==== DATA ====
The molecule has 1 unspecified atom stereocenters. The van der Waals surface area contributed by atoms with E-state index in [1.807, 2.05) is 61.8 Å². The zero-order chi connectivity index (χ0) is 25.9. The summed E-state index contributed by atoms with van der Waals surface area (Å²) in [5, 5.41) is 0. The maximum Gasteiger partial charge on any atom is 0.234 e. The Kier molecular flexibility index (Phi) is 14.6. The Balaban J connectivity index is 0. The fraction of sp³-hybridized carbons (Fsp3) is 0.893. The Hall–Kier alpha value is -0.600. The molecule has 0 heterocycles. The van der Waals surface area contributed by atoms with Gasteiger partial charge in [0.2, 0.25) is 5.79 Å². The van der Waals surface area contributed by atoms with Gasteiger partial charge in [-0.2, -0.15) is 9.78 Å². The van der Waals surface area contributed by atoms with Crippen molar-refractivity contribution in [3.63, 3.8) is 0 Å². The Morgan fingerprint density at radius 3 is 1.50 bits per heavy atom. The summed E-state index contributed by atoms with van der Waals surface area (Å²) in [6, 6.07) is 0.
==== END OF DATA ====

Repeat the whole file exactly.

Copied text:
The molecule has 1 unspecified atom stereocenters. The van der Waals surface area contributed by atoms with E-state index in [1.807, 2.05) is 61.8 Å². The zero-order chi connectivity index (χ0) is 25.9. The summed E-state index contributed by atoms with van der Waals surface area (Å²) in [5, 5.41) is 0. The maximum Gasteiger partial charge on any atom is 0.234 e. The Kier molecular flexibility index (Phi) is 14.6. The Balaban J connectivity index is 0. The fraction of sp³-hybridized carbons (Fsp3) is 0.893. The Hall–Kier alpha value is -0.600. The molecule has 0 heterocycles. The van der Waals surface area contributed by atoms with Gasteiger partial charge in [0.2, 0.25) is 5.79 Å². The van der Waals surface area contributed by atoms with Gasteiger partial charge in [-0.2, -0.15) is 9.78 Å². The van der Waals surface area contributed by atoms with Crippen molar-refractivity contribution in [3.63, 3.8) is 0 Å². The Morgan fingerprint density at radius 3 is 1.50 bits per heavy atom. The summed E-state index contributed by atoms with van der Waals surface area (Å²) in [6, 6.07) is 0.